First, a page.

"I think it is necessary for us to realize that we have moved from the era of civil rights to the era of human rights…[W]hen we see that there must be a radical redistribution of economic and political power, then we see that for the last twelve years we have been in a reform movement…That after Selma and the Voting Rights Bill, we moved into a new era, which must be an era of revolution…In short, we have moved into an era where we are called upon to raise certain basic questions about the whole society." (taken from a speech by Martin Luther King, Jr. at a Southern Christian Leadership Conference staff retreat in May 1967, a year before his assassination).
Later that year, in December 1967, Rev. Dr. King announced the plan to bring together poor people from across the country for a new march on Washington. This march was to demand better jobs, better homes, better education—better lives than the ones they were living. Rev. Dr. Ralph Abernathy explained that the intention of the Poor People’s Campaign of 1968 was to “dramatize the plight of America’s poor of all races and make very clear that they are sick and tired of waiting for a better life. ~ From the Poor People's Campaign website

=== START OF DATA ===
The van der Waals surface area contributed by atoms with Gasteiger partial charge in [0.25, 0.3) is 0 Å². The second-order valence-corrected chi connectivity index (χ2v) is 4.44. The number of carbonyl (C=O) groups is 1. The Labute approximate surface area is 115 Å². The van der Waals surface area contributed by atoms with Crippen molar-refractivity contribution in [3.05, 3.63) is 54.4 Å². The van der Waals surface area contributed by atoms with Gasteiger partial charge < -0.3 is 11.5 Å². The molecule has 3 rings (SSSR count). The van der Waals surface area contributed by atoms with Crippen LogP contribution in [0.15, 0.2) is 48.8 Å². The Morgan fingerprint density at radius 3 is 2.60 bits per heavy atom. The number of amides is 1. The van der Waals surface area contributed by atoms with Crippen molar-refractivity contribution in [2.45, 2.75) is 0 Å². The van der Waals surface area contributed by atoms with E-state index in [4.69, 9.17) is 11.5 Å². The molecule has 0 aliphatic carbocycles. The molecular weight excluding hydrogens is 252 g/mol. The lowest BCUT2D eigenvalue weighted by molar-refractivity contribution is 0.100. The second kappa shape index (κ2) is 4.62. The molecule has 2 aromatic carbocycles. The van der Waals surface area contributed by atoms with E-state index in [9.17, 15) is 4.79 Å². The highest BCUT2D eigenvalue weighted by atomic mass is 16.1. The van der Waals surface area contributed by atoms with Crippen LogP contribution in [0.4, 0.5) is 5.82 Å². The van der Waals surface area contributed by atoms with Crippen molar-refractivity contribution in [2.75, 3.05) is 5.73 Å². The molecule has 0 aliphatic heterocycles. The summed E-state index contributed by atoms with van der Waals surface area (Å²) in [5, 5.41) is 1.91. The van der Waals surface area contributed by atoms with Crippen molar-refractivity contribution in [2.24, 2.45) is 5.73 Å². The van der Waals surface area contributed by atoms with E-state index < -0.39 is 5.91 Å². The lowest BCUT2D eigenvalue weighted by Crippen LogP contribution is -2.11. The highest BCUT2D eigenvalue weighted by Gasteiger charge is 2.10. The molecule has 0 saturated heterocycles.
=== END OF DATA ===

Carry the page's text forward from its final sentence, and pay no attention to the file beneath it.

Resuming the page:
The Poor People's Campaign - A National Call for Moral Revival is underway! Together we will seek to change the dialogue and narrative of our nation toward just, equitable lives for all people. We begin by engaging those whose voices have been shoved to the margins - bringing into the center and into leadership those who have been most affected by poverty, racism, environmental devastation, and all forms of oppression. As we engage these relationships and build stronger ties to one another, we will begin to truly realize how these injustices are harmful to all of us, even those of us who appear to benefit from them.
So watch this page for updated information about ways to participate and engage your community (shown at right). For more information on upcoming events, or to share how your church is becoming involved, contact Kelly Gallagher.
Photo of the original Poor People's March in 1968 from the Poor People's Campaign website.
This week the campaign unveiled a Declaration of Fundamental Rights and Poor People’s Campaign Moral Agenda that will guide the movement through its upcoming 40 days of nonviolent direct action and beyond. Those 40 days will include nonviolent moral fusion direct action at the Massachusetts State Capitol in Boston.
“Fifty years after Rev. Dr. King and the 1968 Poor People’s Campaign declared that silence was betrayal, we are coming together to break the silence and tell the truth about the interlocking evils of systemic racism, poverty, ecological devastation, the war economy and our distorted moral narrative,” the Moral Agenda reads. “We declare that if silence was betrayal in 1968, revival is necessary today."
Civil disobedience training signups here: